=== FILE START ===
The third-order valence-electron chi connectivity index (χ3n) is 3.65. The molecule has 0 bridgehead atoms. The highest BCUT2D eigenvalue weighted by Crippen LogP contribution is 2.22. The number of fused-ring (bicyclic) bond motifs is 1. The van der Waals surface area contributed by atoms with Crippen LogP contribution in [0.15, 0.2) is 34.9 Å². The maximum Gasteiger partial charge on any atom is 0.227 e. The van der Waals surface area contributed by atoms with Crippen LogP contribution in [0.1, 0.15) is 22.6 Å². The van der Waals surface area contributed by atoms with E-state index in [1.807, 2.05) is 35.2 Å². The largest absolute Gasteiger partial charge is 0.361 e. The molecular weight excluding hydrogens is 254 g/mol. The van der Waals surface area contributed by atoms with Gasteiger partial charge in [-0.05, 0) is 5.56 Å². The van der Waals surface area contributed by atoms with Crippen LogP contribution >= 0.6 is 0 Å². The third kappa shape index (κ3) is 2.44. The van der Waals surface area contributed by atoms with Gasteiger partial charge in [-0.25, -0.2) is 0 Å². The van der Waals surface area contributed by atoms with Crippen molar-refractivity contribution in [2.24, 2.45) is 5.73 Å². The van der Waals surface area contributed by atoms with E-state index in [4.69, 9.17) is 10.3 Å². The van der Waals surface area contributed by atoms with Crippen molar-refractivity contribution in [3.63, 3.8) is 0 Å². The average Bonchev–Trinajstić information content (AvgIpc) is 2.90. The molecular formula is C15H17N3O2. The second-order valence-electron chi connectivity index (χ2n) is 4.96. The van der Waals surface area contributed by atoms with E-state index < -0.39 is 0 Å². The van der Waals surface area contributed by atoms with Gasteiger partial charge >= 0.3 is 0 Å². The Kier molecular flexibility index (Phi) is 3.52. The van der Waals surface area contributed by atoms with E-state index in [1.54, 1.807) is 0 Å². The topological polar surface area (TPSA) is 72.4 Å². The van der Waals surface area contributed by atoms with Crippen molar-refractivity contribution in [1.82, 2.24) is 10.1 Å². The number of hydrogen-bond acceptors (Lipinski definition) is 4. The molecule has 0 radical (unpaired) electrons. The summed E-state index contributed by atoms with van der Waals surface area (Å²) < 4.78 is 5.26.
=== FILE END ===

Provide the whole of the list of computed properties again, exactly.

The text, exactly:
The third-order valence-electron chi connectivity index (χ3n) is 3.65. The molecule has 0 bridgehead atoms. The highest BCUT2D eigenvalue weighted by Crippen LogP contribution is 2.22. The number of fused-ring (bicyclic) bond motifs is 1. The van der Waals surface area contributed by atoms with Crippen LogP contribution in [0.15, 0.2) is 34.9 Å². The maximum Gasteiger partial charge on any atom is 0.227 e. The van der Waals surface area contributed by atoms with Crippen LogP contribution in [0.1, 0.15) is 22.6 Å². The van der Waals surface area contributed by atoms with E-state index in [1.807, 2.05) is 35.2 Å². The largest absolute Gasteiger partial charge is 0.361 e. The molecular weight excluding hydrogens is 254 g/mol. The van der Waals surface area contributed by atoms with Gasteiger partial charge in [-0.05, 0) is 5.56 Å². The van der Waals surface area contributed by atoms with Crippen LogP contribution >= 0.6 is 0 Å². The third kappa shape index (κ3) is 2.44. The van der Waals surface area contributed by atoms with Gasteiger partial charge in [-0.25, -0.2) is 0 Å². The van der Waals surface area contributed by atoms with Crippen molar-refractivity contribution in [2.24, 2.45) is 5.73 Å². The van der Waals surface area contributed by atoms with E-state index in [4.69, 9.17) is 10.3 Å². The van der Waals surface area contributed by atoms with Crippen molar-refractivity contribution in [3.63, 3.8) is 0 Å². The average Bonchev–Trinajstić information content (AvgIpc) is 2.90. The molecular formula is C15H17N3O2. The second-order valence-electron chi connectivity index (χ2n) is 4.96. The van der Waals surface area contributed by atoms with E-state index < -0.39 is 0 Å². The van der Waals surface area contributed by atoms with Gasteiger partial charge >= 0.3 is 0 Å². The Kier molecular flexibility index (Phi) is 3.52. The van der Waals surface area contributed by atoms with E-state index in [1.54, 1.807) is 0 Å². The topological polar surface area (TPSA) is 72.4 Å². The van der Waals surface area contributed by atoms with Crippen molar-refractivity contribution in [1.82, 2.24) is 10.1 Å². The number of hydrogen-bond acceptors (Lipinski definition) is 4. The molecule has 0 radical (unpaired) electrons. The summed E-state index contributed by atoms with van der Waals surface area (Å²) < 4.78 is 5.26.